I wouldn't (at least as far as the wide/standard zooms are concerned).  If you've made the decision to bring five lenses, I presume you know what you're doing, where you're going, and how you plan on using them.  I never understand why people complain about changing lenses.  That's the whole point of having a camera system like this.  Sure, the 24-105 is good, but the 24-70 is great (in my experience) and so is the new 16-35 (according to most reviews).  With the overlap between the standard and the ultrawide, I'm sure you can gauge which is more appropriate for the situation and manage accordingly, even if you only have one body.

As for the 300, it all depends on where you're going and what you're photographing, which we don't know.  I'd love to hear your thoughts on it, because I don't hear about it much and I'm curious for real-world opinions.  It seems like a nice budget telephoto option for those of us who won't ever buy a great white. 

11
Lenses / Re: The f/4 Pentacon
« on: January 02, 2015, 10:28:30 AM »
The proper term would be either pentad or quintet.  But I probably would've called it The Pentaverate.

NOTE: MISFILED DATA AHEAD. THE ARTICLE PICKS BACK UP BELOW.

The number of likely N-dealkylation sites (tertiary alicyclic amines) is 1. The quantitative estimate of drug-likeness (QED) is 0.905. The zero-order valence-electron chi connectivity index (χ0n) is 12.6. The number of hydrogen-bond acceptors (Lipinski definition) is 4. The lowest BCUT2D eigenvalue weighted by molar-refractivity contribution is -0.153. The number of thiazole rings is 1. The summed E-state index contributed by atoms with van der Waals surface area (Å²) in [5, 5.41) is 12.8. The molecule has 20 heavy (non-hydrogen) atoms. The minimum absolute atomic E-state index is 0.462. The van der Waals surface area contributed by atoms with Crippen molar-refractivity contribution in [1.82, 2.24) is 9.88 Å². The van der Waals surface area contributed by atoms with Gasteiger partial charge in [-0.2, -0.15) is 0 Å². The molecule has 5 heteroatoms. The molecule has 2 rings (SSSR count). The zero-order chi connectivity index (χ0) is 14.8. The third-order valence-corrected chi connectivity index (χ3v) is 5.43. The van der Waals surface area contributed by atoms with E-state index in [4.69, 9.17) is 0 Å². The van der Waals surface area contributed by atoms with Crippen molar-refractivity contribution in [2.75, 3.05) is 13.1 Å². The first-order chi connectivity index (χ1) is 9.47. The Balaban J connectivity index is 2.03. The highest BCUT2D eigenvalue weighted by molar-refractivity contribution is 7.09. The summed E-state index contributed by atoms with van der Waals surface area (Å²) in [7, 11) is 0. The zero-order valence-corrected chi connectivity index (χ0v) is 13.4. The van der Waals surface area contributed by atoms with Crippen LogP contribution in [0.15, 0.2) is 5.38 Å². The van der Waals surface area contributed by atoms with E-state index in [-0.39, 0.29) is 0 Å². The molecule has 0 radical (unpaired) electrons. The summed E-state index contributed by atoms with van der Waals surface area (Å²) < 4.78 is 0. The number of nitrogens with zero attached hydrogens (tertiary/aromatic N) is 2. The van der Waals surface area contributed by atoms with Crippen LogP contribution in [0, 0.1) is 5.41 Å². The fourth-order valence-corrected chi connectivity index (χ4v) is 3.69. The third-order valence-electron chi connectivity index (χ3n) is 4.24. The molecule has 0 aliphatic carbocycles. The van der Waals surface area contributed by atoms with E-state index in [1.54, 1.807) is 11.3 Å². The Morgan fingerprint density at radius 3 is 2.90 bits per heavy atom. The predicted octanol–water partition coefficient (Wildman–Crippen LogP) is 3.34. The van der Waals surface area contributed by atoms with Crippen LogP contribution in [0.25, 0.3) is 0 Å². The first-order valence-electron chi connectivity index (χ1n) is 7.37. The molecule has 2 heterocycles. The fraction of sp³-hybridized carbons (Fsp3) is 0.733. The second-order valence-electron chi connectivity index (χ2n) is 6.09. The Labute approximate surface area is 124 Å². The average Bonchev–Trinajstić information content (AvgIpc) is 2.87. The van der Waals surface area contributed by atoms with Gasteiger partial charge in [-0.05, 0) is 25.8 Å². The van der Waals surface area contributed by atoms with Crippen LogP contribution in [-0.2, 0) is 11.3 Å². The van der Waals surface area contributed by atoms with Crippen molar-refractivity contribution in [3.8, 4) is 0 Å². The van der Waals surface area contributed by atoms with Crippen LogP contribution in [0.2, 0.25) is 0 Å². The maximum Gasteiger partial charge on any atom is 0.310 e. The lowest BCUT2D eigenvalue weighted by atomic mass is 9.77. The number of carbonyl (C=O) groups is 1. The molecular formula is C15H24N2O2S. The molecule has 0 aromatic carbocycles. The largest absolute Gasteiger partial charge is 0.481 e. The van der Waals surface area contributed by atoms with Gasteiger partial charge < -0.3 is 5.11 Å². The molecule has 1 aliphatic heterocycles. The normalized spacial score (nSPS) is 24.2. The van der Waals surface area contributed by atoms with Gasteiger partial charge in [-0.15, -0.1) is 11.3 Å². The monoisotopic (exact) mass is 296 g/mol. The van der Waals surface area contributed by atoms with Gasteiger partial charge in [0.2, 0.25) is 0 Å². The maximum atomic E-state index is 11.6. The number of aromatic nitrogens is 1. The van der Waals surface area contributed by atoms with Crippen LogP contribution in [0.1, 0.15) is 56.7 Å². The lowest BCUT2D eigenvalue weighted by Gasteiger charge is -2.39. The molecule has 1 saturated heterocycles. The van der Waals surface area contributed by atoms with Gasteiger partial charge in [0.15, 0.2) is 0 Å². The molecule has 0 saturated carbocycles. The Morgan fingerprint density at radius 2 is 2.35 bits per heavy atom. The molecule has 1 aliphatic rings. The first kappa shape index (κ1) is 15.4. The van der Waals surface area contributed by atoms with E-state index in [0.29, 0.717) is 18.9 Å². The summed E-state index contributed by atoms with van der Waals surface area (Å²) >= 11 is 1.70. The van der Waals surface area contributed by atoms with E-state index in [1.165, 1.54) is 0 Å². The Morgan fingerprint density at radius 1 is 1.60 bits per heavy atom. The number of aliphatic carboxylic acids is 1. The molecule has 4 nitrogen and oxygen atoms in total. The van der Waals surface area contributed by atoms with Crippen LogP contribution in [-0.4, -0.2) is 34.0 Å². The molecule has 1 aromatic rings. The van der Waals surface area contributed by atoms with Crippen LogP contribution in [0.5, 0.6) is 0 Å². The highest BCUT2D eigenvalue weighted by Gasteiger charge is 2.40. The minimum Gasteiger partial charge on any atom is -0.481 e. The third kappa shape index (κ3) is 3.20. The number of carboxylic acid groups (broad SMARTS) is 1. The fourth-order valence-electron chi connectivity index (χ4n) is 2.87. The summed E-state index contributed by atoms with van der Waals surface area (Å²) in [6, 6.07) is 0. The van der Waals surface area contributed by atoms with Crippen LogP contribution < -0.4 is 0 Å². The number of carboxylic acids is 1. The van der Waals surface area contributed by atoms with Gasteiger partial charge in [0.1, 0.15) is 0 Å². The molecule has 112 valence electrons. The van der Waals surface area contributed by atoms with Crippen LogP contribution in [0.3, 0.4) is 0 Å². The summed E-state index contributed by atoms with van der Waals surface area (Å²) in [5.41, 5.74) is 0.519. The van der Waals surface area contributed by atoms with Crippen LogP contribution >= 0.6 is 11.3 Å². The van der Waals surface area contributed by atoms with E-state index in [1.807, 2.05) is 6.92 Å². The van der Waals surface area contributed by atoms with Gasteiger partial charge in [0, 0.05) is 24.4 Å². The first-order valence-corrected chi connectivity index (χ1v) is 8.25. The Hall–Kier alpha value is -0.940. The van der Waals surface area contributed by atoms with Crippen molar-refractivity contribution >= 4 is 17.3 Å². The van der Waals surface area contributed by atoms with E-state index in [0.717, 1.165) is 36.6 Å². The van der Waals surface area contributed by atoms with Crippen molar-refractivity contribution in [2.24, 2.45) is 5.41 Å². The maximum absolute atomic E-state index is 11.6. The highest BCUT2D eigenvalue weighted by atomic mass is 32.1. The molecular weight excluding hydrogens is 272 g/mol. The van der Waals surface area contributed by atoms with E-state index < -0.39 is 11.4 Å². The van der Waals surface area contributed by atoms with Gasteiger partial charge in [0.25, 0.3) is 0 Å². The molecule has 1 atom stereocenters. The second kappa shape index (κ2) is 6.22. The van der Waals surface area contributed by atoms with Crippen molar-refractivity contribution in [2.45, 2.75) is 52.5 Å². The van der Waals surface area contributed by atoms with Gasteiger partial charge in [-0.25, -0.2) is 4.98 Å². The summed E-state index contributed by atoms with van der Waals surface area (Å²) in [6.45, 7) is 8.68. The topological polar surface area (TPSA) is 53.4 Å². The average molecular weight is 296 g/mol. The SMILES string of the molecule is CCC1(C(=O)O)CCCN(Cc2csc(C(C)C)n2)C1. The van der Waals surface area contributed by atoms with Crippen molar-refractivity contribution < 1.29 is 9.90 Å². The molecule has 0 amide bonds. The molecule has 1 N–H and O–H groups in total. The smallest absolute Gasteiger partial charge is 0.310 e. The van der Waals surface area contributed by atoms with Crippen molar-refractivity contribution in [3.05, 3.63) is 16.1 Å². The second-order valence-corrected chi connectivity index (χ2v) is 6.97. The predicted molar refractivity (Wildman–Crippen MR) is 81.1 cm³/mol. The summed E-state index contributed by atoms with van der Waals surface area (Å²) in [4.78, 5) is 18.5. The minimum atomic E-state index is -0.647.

http://en.wikiquote.org/wiki/So_I_Married_an_Axe_Murderer

12
Macro / Re: Menage a trois
« on: December 30, 2014, 10:23:31 AM »
It looks great, at least on our little web version here.  I'd love to hear more about your techniques for shooting and stacking, particularly the gear (rail, flash, etc) and software used.

13
This is really just a quiet way of saying "We won't cover repairs to your speedlite under warranty if you tell us you used lithium batteries."

14
Lenses / Re: Buying Advice: What First Lens for a Full Frame?
« on: December 16, 2014, 06:15:57 PM »
A good versatile lens would be a standard zoom, like 24-105 or 24-70.  The 24-70/2.8 MkII is probably out of your budget.  Consider a "white box" 24-105 F/4L or the new 24-105 3.5-5.6 IS STM.  I went with the 24-70 F/4 because I wanted something light, small, and constant aperture.  I love it but others are picky.  It is a little more expensive than those two choices.

15
Software & Accessories / Re: ND and Graduated ND Filters?
« on: December 11, 2014, 10:52:21 AM »
You might find a screw-on 3-stop useful to use your 35mm at maximum aperture in bright light.  I do that with the nifty fifty sometimes.  Rather than sticking at 67mm, I would suggest you up-size to your largest filter size (current or possible) and use a step-up ring.

But the conventional thought on introducing motion blur is that you need 6 or 10-stop filters, (i.e. the Lee Little Stopper and Big Stopper, respectively).  That seems like a lot of filter and hardware to hang off the front of the 10-18.